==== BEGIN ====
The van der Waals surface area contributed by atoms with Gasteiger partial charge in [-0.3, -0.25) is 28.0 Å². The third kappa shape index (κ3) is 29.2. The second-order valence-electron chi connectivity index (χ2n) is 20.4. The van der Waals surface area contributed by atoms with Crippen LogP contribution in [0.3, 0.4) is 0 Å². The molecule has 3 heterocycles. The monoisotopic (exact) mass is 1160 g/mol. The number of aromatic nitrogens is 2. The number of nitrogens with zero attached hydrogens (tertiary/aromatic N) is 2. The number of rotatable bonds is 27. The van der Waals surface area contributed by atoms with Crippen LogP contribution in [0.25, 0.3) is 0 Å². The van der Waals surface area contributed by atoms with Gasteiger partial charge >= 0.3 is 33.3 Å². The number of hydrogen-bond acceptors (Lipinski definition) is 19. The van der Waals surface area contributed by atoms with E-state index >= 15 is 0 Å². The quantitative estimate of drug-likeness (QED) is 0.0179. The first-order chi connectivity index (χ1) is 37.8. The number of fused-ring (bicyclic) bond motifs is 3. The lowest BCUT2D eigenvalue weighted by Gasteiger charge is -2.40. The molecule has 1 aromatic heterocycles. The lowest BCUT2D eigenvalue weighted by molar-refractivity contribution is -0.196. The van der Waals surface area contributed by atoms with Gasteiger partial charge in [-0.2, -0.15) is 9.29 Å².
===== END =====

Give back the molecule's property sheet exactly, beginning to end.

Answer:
The van der Waals surface area contributed by atoms with Gasteiger partial charge in [-0.3, -0.25) is 28.0 Å². The third kappa shape index (κ3) is 29.2. The second-order valence-electron chi connectivity index (χ2n) is 20.4. The van der Waals surface area contributed by atoms with Crippen LogP contribution in [0.3, 0.4) is 0 Å². The molecule has 3 heterocycles. The monoisotopic (exact) mass is 1160 g/mol. The number of aromatic nitrogens is 2. The number of nitrogens with zero attached hydrogens (tertiary/aromatic N) is 2. The number of rotatable bonds is 27. The van der Waals surface area contributed by atoms with Crippen LogP contribution in [0.25, 0.3) is 0 Å². The van der Waals surface area contributed by atoms with Gasteiger partial charge >= 0.3 is 33.3 Å². The number of hydrogen-bond acceptors (Lipinski definition) is 19. The van der Waals surface area contributed by atoms with E-state index >= 15 is 0 Å². The quantitative estimate of drug-likeness (QED) is 0.0179. The first-order chi connectivity index (χ1) is 37.8. The number of fused-ring (bicyclic) bond motifs is 3. The lowest BCUT2D eigenvalue weighted by Gasteiger charge is -2.40. The molecule has 1 aromatic heterocycles. The lowest BCUT2D eigenvalue weighted by molar-refractivity contribution is -0.196. The van der Waals surface area contributed by atoms with Gasteiger partial charge in [-0.2, -0.15) is 9.29 Å².